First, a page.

Regarding Coyne’s claim that “evolution is true” – it is matter of fact and not much of the value judgment. While scientists interpret the data through the window of our animal perception and fight other similar limitations of our human nature, – yes they use judgments (i.e. they find something interesting and other things boring in the data, which they omit, or just do not see) and this affects the quality of outcome (because they can miss something important or over-emphasize). But while that process can seem to be erratic and inefficient – sticking to empirical scientific method corrects the course.
        This however does not say that “evolution is true” is less true (the lowercase “true”).

  5. Supernatural claims become “beyond the reach of science” precisely at the moment that someone attempts to use science to refute them.

    However, people have always tried to back up supernatural claims with empirical evidence, and anything vaguely scientific which even remotely seems to fit their supernatural claims (“anthropic principle”, anyone?) is readily mustered as evidence.

    It’s whenever such empirical claims fail that the old “Supernatural claims are beyond evidence” trope comes out. A good example comes from the Gospel of John:

    John 20
    24Now Thomas (called Didymus), one of the Twelve, was not with the disciples when Jesus came. 25So the other disciples told him, “We have seen the Lord!”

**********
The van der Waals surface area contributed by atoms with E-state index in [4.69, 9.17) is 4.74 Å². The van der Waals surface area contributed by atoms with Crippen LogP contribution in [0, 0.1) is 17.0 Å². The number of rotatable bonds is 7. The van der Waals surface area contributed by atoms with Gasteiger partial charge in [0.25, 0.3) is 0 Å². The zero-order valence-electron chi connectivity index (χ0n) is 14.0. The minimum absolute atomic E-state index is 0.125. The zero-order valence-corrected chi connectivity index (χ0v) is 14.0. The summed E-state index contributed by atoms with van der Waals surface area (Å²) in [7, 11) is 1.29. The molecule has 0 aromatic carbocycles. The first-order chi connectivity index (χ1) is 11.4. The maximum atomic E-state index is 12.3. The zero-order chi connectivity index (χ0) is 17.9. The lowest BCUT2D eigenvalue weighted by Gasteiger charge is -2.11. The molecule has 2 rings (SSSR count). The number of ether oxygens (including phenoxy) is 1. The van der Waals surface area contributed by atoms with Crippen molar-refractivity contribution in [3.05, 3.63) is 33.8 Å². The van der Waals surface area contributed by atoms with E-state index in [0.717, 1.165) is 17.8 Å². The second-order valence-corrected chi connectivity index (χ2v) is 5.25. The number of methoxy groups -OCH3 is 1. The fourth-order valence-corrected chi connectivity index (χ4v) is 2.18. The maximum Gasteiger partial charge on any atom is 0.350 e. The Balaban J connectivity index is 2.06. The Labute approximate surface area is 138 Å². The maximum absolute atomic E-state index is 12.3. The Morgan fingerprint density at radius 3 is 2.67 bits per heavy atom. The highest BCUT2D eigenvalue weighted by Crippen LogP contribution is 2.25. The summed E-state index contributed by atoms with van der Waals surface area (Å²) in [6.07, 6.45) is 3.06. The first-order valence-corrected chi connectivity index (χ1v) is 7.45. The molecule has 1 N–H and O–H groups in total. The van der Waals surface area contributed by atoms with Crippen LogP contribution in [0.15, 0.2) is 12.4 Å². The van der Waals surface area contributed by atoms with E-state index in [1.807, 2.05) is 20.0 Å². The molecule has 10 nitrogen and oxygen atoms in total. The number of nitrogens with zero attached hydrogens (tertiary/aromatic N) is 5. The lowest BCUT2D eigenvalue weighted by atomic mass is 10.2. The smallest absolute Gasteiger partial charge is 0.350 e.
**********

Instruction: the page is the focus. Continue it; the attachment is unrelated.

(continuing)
But he said to them, “Unless I see the nail marks in his hands and put my finger where the nails were, and put my hand into his side, I will not believe it.”

    26A week later his disciples were in the house again, and Thomas was with them. Though the doors were locked, Jesus came and stood among them and said, “Peace be with you!” 27Then he said to Thomas, “Put your finger here; see my hands. Reach out your hand and put it into my side. Stop doubting and believe.”

    28Thomas said to him, “My Lord and my God!”

    29Then Jesus told him, “Because you have seen me, you have believed; blessed are those who have not seen and yet have believed.”

    30Jesus did many other miraculous signs in the presence of his disciples, which are not recorded in this book. 31But these are written that you may believe that Jesus is the Christ, the Son of God, and that by believing you may have life in his name.

    In other words: “Yeah, sure, we’ve got empirical evidence. But even when we don’t, you should believe us anyways.”

  6. Any phenomenon, whether natural or “supernatural” in origin, either has detectable effects, or it does not.

    If it has no detectable effects, it is not a phenomenon, but a figment of someone’s imagination.

    If it does have detectable effects, then the detection of said effects is a matter open to scientific investigation.

    1. Exactly. Anything supernatural that is, in any sense, detectable or measurable, is, by definition, no longer supernatural.

      1. No, if there are supernatural causes to earthly phenomena, then that phenomena can be measured, but if the source really is supernatural, then it cannot, by definition, be understood by a naturalist explanation.

        In other words, you can test for the alleged effect of the supernatural, but not understand the cause.